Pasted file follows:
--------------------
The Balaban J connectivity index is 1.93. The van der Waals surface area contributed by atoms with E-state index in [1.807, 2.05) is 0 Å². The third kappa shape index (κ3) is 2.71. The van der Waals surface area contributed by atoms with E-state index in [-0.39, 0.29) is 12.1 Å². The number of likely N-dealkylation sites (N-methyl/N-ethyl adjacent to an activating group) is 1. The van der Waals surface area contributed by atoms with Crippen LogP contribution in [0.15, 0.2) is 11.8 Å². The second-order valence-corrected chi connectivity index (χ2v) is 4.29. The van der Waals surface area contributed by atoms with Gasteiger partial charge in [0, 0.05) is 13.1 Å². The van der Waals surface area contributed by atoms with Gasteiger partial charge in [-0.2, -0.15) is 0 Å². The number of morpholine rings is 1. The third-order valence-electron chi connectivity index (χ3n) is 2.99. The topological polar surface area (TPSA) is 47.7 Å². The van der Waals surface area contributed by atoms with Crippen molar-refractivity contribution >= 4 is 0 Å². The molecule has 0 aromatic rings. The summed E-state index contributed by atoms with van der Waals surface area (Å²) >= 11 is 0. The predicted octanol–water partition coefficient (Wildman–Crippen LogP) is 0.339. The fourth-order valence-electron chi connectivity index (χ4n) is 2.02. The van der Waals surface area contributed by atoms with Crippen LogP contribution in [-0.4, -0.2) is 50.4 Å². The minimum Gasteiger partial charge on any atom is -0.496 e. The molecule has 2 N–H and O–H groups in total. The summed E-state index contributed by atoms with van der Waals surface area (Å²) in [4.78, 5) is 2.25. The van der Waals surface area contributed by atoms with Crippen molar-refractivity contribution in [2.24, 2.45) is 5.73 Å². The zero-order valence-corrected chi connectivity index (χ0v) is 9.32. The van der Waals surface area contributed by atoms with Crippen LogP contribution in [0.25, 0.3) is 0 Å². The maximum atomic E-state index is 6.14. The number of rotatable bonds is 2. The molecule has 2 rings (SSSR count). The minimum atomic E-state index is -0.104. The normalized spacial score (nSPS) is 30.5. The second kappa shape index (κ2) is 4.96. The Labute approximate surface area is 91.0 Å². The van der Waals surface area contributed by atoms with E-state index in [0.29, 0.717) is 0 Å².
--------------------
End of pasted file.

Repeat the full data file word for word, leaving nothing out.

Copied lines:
The Balaban J connectivity index is 1.93. The van der Waals surface area contributed by atoms with E-state index in [1.807, 2.05) is 0 Å². The third kappa shape index (κ3) is 2.71. The van der Waals surface area contributed by atoms with E-state index in [-0.39, 0.29) is 12.1 Å². The number of likely N-dealkylation sites (N-methyl/N-ethyl adjacent to an activating group) is 1. The van der Waals surface area contributed by atoms with Crippen LogP contribution in [0.15, 0.2) is 11.8 Å². The second-order valence-corrected chi connectivity index (χ2v) is 4.29. The van der Waals surface area contributed by atoms with Gasteiger partial charge in [0, 0.05) is 13.1 Å². The van der Waals surface area contributed by atoms with Gasteiger partial charge in [-0.2, -0.15) is 0 Å². The number of morpholine rings is 1. The third-order valence-electron chi connectivity index (χ3n) is 2.99. The topological polar surface area (TPSA) is 47.7 Å². The van der Waals surface area contributed by atoms with Crippen molar-refractivity contribution >= 4 is 0 Å². The molecule has 0 aromatic rings. The summed E-state index contributed by atoms with van der Waals surface area (Å²) >= 11 is 0. The predicted octanol–water partition coefficient (Wildman–Crippen LogP) is 0.339. The fourth-order valence-electron chi connectivity index (χ4n) is 2.02. The van der Waals surface area contributed by atoms with Crippen LogP contribution in [-0.4, -0.2) is 50.4 Å². The minimum Gasteiger partial charge on any atom is -0.496 e. The molecule has 2 N–H and O–H groups in total. The summed E-state index contributed by atoms with van der Waals surface area (Å²) in [4.78, 5) is 2.25. The van der Waals surface area contributed by atoms with Crippen molar-refractivity contribution in [2.24, 2.45) is 5.73 Å². The zero-order valence-corrected chi connectivity index (χ0v) is 9.32. The van der Waals surface area contributed by atoms with Crippen LogP contribution in [0.25, 0.3) is 0 Å². The maximum atomic E-state index is 6.14. The number of rotatable bonds is 2. The molecule has 2 rings (SSSR count). The minimum atomic E-state index is -0.104. The normalized spacial score (nSPS) is 30.5. The second kappa shape index (κ2) is 4.96. The Labute approximate surface area is 91.0 Å². The van der Waals surface area contributed by atoms with E-state index in [0.29, 0.717) is 0 Å².